A noted expert on retail and development trends brought a challenging message to the City of Falls Church last Sunday that included insights into a forward-thinking approach that may determine what will work for the City’s accelerating downtown commercial and residential growth.
Bruce Leonard, a managing principal leading the architecture and urban design studio for the cutting-edge Bethesda-based Streetsense told a large gathering under the auspices of the Falls Church League of Women Voters Sunday that the nation is currently undergoing “the most transformative shift in retail in 100 years.”
Grasping this, the trends it represents, and moving ahead with working solutions will be vital to future success, Leonard spelled out.
The Wall Street-driven trend that dominated American retail up until 2008 is no longer operative, he said. That trend involved Wall Street pushing major retailers to massively overextend their reach with big box stores far greater in number than their returns actually merited.
But the combination of the Great Recession of 2008, the rise of the Internet and the emergence of the Millennial and X-Y generations have shifted that emphasis dramatically and we’re now into a phase of a sharp contraction of traditional retail.
The recession triggered a two-year pause, followed by a cannibalization of over-development, and anything but the highest-end malls are now experiencing contraction and not growth. “We are grossly over-retailed as a nation,” he said. Whereas there is 25-30 square feet of retail for every person in the U.S., in Canada the number is half that, and it is half of Canada in Europe.
But the new generations that are now shaping the U.S. retail market are “harder to target,” they are “less into stuff, “ and like to spend more of their dollars on food and beverages, he noted.
Meanwhile, since 2008, when Internet sales were three percent of the total, they’ve risen to eight percent and some are predicting they will rise to 25-30 percent in the next decade.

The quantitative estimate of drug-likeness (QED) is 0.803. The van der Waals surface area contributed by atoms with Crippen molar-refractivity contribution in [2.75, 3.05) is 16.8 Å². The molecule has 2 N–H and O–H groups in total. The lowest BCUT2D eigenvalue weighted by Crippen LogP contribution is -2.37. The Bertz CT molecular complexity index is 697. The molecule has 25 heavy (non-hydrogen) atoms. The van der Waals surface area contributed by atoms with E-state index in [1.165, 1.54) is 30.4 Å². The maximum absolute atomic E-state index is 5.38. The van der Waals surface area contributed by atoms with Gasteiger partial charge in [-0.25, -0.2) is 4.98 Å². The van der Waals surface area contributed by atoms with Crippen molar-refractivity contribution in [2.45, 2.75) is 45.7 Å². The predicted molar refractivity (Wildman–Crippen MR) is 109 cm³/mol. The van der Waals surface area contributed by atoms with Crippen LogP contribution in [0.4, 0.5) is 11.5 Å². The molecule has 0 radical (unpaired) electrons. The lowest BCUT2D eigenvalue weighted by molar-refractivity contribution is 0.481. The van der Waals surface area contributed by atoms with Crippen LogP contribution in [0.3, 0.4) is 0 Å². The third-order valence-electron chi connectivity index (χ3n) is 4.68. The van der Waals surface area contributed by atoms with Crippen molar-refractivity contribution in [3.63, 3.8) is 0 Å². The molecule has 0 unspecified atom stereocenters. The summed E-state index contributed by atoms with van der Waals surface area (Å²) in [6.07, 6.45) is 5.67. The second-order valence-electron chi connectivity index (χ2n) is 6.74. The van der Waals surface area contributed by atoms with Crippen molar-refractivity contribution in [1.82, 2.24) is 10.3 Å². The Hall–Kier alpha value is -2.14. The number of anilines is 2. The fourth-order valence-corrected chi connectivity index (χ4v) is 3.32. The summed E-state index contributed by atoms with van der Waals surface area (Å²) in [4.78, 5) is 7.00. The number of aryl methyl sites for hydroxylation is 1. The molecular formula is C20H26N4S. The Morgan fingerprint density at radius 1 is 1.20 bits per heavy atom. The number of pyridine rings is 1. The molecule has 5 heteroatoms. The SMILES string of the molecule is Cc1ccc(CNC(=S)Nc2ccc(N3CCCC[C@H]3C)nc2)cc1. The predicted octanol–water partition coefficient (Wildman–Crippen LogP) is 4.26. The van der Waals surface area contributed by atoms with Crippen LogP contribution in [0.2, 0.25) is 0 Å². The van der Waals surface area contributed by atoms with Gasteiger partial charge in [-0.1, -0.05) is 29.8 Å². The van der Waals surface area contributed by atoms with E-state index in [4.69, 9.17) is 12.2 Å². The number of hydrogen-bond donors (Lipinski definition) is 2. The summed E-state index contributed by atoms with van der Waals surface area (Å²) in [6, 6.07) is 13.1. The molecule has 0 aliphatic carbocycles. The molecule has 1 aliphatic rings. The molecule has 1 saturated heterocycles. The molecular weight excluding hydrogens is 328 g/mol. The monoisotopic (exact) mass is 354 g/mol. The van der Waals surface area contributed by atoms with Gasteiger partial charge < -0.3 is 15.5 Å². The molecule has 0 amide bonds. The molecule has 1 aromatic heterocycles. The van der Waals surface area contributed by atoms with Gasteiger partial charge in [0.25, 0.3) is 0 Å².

New trends that will be successful in the future will focus on “experience” over “things,” where people come for an “immersive experience” over simply the pursuit of commodity retail. “It’s about lifestyle, it’s about experience over things,” he said.
He cited the contrast between the highly-successful Bethesda Row in Montgomery County, Maryland, to the Wisconsin Place, located only a couple of miles away. The more successful model focuses on “the cool, the local, the hip” as opposed to national brands, he noted, with about 80 percent of the revenues coming from food and beverages.
In this context, he noted that “critical masses” of residential unit dwellers in proximity to the locations are also indispensable to their success.
Leonard’s remarks Sunday came as one member of a panel assembled by the League of Women Voters on the subject of what generates revenue for the City of Falls Church.
F.C. City Council member Phil Duncan followed Leonard’s presentation and noted that when people ask why there is so much change occurring in the City’s retail and commercial sectors, it is due to the need “to transform in line with the Streetsense model.”
Duncan said that “buyers want a more walkable, bikeable experience, they need to know there is a ‘sense of place’ being developed here that may help drive their decision to move here.”’
The kick-off speaker was Dr. Robert Young of the Young Group, a Falls Church-based developer who provided an overview of how the development process works in the City, including the hoops through which a prospective developer must jump through at City Hall to get plans to where they might be considered for approval.
In addition to Young, Leonard and Duncan, the fourth speaker was Keith Thurston, a former member of the F.C. Planning Commission and a citizen activist for the Village Preservation and Improvement Society who spoke of the long tradition of Falls Church citizens’ “sense of place.”